Three Signs that You Need to Think Differently About the Future by Robin Trimingham

Three Signs that You Need to Think Differently About the Future by Robin Trimingham

It’s mid-August here on the island, and unlike the rest of the world who make New Year’s resolutions in January, I prefer to do my forward planning at the end of the summer so that I have plenty of time to prepare for changes that I’m going to make and projects that I’m going to work on in advance of the new year, as well as taking time out to do some long range thinking and planning for the future. Rather than viewing this as a scary, pointless or boring exercise, I believe that the future belongs to those who prepare for it. With that in mind, here are the top three signs that it might be time to think about your future, or retirement differently:


You Have Been Grazing with The Herd

It has always struck me as odd that most people just follow the herd when it comes to things like resolutions, retirement and future planning. Just because most people “normally” retire at age 65, why do a lot of us never take the time to consider when the best time to retire really would be?

Depending where you live, it might be possible to take early or late retirement from your current position and start claiming retirement benefits as early as age 55 or as late as age 70, and then continue to work for pay for another employer. Why is this still a relatively uncommon phenomenon? Are you sure that retiring at age 65 makes emotional, financial and personal development sense?


You Have Been Avoiding Thinking about Retirement Because You Feel Powerless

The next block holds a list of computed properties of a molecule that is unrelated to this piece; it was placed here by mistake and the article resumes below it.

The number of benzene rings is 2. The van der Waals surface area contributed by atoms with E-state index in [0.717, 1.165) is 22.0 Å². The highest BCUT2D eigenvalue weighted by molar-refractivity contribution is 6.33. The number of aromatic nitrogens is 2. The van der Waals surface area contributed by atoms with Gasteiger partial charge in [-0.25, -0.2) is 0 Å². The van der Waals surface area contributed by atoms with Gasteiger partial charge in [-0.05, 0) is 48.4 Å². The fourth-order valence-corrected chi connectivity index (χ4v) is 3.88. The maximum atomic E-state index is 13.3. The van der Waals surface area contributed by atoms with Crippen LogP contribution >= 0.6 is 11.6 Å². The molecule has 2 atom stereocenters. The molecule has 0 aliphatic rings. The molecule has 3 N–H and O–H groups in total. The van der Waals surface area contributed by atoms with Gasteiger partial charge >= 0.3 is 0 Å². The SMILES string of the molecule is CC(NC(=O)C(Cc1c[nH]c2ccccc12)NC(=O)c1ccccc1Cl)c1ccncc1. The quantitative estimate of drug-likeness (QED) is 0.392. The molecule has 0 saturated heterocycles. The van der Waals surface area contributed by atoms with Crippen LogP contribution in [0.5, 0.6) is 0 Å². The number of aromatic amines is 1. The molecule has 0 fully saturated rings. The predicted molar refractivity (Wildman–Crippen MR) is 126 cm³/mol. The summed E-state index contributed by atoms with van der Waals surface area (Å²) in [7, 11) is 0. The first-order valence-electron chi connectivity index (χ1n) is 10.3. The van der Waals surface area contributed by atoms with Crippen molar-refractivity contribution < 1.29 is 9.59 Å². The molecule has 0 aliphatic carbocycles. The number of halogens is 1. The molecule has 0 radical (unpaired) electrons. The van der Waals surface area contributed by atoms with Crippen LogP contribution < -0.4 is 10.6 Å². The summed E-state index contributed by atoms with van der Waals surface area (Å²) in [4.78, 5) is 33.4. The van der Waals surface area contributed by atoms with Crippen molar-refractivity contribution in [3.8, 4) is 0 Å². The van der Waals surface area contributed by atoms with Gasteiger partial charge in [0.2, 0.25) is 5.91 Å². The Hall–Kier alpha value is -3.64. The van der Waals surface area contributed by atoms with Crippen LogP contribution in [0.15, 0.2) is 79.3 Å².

Regardless of what age you would prefer to be when you retire, a lot of companies still have mandatory retirement age limitations in place. Knowing that you must leave your current position may seem daunting, but it doesn’t have to be. Rather than resigning yourself to being “put out to pasture” why not view your upcoming retirement date the same way you would if it was the date that you were embarking on the trip of a lifetime? Instead of avoiding thinking about it, why not spend your time researching options for places you can go, things you can try, or even new types of work that you might do?


You Have No Idea What Your Future Income Will Be

When we are employed most of us are keenly aware of what our monthly income is, and what pay raises, bonuses or extra income we might gain access to in the future; but when it comes to our retirement we wear blinders and are financially clueless. We make mandatory government and employer pension contributions and save what we can often without a “retirement income goal” in mind, let alone any concept as to whether we are on track to achieve this goal when we do leave our place of employment. Why don’t you take the time to figure out what your monthly retirement expenses are likely to be, and do enough research to figure out what your retirement monthly income might look like now while you still have some time to make some lifestyle and spending adjustments to bring your projections in line with your goals?

By Robin Trimingham

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